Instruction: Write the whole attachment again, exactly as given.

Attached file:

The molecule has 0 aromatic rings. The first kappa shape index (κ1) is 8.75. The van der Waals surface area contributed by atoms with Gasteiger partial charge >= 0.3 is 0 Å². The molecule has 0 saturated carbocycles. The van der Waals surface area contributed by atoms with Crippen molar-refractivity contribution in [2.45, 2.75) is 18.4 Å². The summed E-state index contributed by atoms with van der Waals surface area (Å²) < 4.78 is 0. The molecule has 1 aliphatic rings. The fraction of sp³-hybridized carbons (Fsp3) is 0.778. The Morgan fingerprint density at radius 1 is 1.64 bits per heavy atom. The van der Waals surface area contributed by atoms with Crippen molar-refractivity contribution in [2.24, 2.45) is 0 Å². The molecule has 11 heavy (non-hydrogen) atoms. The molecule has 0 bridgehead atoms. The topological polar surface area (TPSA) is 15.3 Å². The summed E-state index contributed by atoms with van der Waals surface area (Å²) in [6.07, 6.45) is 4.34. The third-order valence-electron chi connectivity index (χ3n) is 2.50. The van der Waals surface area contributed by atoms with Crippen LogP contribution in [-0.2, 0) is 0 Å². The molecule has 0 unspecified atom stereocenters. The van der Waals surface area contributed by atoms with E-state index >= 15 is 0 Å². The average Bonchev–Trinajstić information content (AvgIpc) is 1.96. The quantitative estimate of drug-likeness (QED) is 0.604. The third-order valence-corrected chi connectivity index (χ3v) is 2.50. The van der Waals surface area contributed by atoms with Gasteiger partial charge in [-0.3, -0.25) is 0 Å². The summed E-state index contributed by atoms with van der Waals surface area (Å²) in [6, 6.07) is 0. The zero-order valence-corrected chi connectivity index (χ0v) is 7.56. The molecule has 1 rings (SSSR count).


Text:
The molecule has 0 aromatic rings. The first kappa shape index (κ1) is 8.75. The van der Waals surface area contributed by atoms with Gasteiger partial charge >= 0.3 is 0 Å². The molecule has 0 saturated carbocycles. The van der Waals surface area contributed by atoms with Crippen molar-refractivity contribution in [2.45, 2.75) is 18.4 Å². The summed E-state index contributed by atoms with van der Waals surface area (Å²) < 4.78 is 0. The molecule has 1 aliphatic rings. The fraction of sp³-hybridized carbons (Fsp3) is 0.778. The Morgan fingerprint density at radius 1 is 1.64 bits per heavy atom. The van der Waals surface area contributed by atoms with Crippen molar-refractivity contribution in [2.24, 2.45) is 0 Å². The molecule has 11 heavy (non-hydrogen) atoms. The molecule has 0 bridgehead atoms. The topological polar surface area (TPSA) is 15.3 Å². The summed E-state index contributed by atoms with van der Waals surface area (Å²) in [6.07, 6.45) is 4.34. The third-order valence-electron chi connectivity index (χ3n) is 2.50. The van der Waals surface area contributed by atoms with Crippen LogP contribution in [-0.2, 0) is 0 Å². The molecule has 0 unspecified atom stereocenters. The van der Waals surface area contributed by atoms with E-state index >= 15 is 0 Å². The average Bonchev–Trinajstić information content (AvgIpc) is 1.96. The quantitative estimate of drug-likeness (QED) is 0.604. The third-order valence-corrected chi connectivity index (χ3v) is 2.50. The van der Waals surface area contributed by atoms with Gasteiger partial charge in [-0.3, -0.25) is 0 Å². The summed E-state index contributed by atoms with van der Waals surface area (Å²) in [6, 6.07) is 0. The zero-order valence-corrected chi connectivity index (χ0v) is 7.56. The molecule has 1 rings (SSSR count).